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What's In the Health Insurance Reform Bill For Seniors?

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View Ratings | Rate It Headlined to H2 9/3/09

reprinted from TheGavel, speaker Nancy Pelosi's Blog

What's In the Health Insurance Reform Bill For Seniors?

September 3rd, 2009 by Karina

Rising health costs are hitting seniors' wallets--with the average Medicare Part D plus Part B premium consuming an estimated 12% of the average Social Security benefit in 2010--and 16% by 2025. Medicare, the government program that provides health care for Americans age 65 and older, will be strengthened under America's Affordable Health Choices Act. In fact, for Medicare enrollees, the House bill lowers prescription drug costs, makes preventive care free, ensures that you can keep your doctor, and improves the quality of your care.

Today, Rep. Xavier Becerra, Vice Chair of the House Democratic Caucus and senior member of the Ways and Means Committee, held a press conference to discuss what health insurance reform means for America's seniors and dispelled myths about the legislation. Rep. Becerra was joined by Richard Fiesta from the Alliance for Retired Americans and representatives from the Center for Medicare Advocacy and National Womens Health Network:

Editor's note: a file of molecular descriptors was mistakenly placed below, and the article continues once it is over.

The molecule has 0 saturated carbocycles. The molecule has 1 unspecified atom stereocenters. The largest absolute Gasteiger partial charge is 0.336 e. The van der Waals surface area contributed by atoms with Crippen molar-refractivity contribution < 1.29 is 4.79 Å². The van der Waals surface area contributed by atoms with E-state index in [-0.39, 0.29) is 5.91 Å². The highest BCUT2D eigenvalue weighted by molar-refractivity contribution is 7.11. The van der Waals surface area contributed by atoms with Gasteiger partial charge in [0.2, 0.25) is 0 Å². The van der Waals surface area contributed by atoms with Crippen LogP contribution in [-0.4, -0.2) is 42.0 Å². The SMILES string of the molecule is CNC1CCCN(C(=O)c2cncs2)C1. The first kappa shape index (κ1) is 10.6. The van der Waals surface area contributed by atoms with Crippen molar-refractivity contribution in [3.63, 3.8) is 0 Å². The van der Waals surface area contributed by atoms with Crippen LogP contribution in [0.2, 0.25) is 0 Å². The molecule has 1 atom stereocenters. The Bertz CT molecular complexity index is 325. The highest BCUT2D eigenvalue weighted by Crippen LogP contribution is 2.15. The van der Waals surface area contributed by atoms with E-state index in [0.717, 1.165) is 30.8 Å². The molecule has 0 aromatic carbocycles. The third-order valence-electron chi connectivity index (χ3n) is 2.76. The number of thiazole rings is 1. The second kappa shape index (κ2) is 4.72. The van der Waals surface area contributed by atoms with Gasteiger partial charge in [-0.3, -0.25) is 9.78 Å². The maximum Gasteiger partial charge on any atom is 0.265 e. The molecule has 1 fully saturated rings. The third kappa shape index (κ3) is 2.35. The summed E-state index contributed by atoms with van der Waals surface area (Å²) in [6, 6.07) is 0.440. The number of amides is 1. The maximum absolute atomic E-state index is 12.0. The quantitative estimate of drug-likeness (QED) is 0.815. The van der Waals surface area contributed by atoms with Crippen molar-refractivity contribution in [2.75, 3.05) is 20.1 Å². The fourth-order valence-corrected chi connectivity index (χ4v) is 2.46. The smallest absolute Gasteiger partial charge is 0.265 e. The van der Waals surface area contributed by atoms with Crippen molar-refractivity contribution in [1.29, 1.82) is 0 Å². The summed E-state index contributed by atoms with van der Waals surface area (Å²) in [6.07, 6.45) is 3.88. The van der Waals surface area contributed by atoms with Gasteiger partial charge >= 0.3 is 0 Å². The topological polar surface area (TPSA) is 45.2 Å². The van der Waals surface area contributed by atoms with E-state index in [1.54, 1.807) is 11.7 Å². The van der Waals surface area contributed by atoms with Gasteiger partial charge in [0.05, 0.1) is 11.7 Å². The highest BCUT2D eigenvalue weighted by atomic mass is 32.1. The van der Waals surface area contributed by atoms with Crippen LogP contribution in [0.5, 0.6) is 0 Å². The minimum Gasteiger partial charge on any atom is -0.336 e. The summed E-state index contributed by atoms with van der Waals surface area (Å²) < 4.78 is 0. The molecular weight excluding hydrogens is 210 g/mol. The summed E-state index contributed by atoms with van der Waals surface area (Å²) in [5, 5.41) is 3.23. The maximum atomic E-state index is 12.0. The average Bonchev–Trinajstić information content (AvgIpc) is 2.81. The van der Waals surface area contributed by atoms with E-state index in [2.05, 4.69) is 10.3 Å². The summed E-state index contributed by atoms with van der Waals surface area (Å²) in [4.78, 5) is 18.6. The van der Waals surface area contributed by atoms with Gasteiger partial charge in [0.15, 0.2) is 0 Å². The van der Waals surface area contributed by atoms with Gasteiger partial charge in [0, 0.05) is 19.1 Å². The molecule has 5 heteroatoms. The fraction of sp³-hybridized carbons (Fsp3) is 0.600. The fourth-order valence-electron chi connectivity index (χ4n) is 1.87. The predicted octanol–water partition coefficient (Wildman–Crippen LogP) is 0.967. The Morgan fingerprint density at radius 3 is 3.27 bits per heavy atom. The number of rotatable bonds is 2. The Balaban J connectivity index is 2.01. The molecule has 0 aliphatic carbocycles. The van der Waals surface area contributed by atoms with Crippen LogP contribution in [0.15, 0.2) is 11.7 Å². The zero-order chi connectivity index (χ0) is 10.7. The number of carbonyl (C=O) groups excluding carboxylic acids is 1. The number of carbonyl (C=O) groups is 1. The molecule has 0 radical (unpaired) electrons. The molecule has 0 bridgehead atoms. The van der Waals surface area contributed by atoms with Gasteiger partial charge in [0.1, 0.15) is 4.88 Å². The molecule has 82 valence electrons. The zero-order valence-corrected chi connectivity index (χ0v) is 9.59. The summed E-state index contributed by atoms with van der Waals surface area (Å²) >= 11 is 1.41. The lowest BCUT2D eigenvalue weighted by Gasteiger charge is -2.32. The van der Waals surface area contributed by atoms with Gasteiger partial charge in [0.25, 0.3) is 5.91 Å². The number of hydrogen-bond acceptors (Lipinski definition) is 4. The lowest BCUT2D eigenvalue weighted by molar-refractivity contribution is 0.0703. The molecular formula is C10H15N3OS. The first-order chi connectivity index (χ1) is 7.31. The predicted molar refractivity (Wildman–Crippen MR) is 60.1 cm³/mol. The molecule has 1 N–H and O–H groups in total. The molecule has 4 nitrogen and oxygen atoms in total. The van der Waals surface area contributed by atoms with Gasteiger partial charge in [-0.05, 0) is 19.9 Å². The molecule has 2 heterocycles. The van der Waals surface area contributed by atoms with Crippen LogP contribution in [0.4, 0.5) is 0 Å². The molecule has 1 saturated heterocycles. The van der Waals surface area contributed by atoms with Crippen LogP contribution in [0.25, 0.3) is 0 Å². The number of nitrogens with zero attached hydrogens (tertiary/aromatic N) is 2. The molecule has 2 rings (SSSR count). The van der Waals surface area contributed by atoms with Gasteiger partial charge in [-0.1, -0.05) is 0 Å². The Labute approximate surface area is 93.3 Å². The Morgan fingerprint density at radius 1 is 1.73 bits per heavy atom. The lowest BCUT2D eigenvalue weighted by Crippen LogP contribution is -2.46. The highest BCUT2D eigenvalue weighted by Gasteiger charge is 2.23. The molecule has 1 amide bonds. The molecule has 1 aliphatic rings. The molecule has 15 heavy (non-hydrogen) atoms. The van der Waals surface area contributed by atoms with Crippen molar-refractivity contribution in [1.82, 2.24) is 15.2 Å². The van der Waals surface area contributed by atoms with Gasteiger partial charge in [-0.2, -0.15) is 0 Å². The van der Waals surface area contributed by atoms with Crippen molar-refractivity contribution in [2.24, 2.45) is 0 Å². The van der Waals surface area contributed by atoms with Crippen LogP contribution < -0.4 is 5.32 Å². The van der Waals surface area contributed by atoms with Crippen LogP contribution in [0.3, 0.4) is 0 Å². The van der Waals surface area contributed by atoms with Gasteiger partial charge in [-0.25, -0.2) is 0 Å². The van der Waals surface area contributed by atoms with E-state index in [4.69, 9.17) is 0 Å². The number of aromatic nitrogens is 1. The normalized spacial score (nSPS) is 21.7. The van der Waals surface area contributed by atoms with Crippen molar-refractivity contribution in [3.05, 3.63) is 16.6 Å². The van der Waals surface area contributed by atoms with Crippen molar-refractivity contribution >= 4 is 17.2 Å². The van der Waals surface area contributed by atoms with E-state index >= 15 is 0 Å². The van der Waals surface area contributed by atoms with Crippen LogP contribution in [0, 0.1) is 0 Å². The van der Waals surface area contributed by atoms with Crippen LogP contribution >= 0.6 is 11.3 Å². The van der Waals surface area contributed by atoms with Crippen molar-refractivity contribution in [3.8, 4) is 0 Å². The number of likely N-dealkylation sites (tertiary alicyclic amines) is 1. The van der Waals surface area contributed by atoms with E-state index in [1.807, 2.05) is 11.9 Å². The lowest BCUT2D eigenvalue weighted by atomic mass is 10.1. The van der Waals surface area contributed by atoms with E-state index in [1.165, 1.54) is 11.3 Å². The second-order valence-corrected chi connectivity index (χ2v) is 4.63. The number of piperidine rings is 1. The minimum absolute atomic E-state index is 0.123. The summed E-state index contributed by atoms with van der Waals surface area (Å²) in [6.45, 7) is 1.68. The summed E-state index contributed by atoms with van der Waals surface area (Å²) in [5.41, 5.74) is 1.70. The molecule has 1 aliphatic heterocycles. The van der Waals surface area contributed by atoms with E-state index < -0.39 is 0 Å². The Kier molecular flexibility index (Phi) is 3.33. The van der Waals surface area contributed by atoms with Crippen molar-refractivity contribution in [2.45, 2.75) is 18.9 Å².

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What's in the health reform bill for seniors?


Ending the 'doughnut hole' for prescription drug coverage. The reform bill will result in lower overall prescription drug costs for seniors, according to the non-partisan Congressional Budget Office. Right now, evidence suggests the "doughnut hole" coverage gap reduces seniors' use of drugs prescribed by their doctor by an average of 14%, posing a real health threat to seniors who simply cannot afford the drugs.


So you pay nothing on recommended preventive services that will keep you healthier longer. Right now, one in five women age 50 or over did not have a mammogram in the last two years, and 38% of adults age 50 or over have never had a colonoscopy -- with costs often a factor.


Ensuring you have access to and can spend more time with your primary care doctor, and making sure your care is better coordinated to ensure you get recommended treatments, particularly for chronic diseases. Right now, about 12 million seniors lack access to a primary care doctor in their community.


Eliminating the 21% pay cut your doctor was facing for Medicare reimbursements, ensuring that these doctors will still be able to care for seniors--especially in rural areas. Right now, without reform, 40% of doctors say they will reduce the number of Medicare patients they treat.


Developing national standards on quality measurement and reporting, investing in patient safety and rewarding doctors and nurses for high quality care. Right now, nearly one in five Medicare patients who are discharged from the hospital are readmitted within 30 days--many for preventable reasons.


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Obama and congress should have had a definite bill... by liberalsrock on Friday, Sep 4, 2009 at 12:34:08 PM
You are telling us that the health care bill is go... by Knicknack on Friday, Sep 4, 2009 at 3:03:11 PM
You have a point here, Knicknack. Members of both ... by eileen kuch on Friday, Sep 4, 2009 at 5:00:21 PM
Yeah, those in congress should get what we get.... by Bryan Emmel on Saturday, Sep 5, 2009 at 3:00:23 AM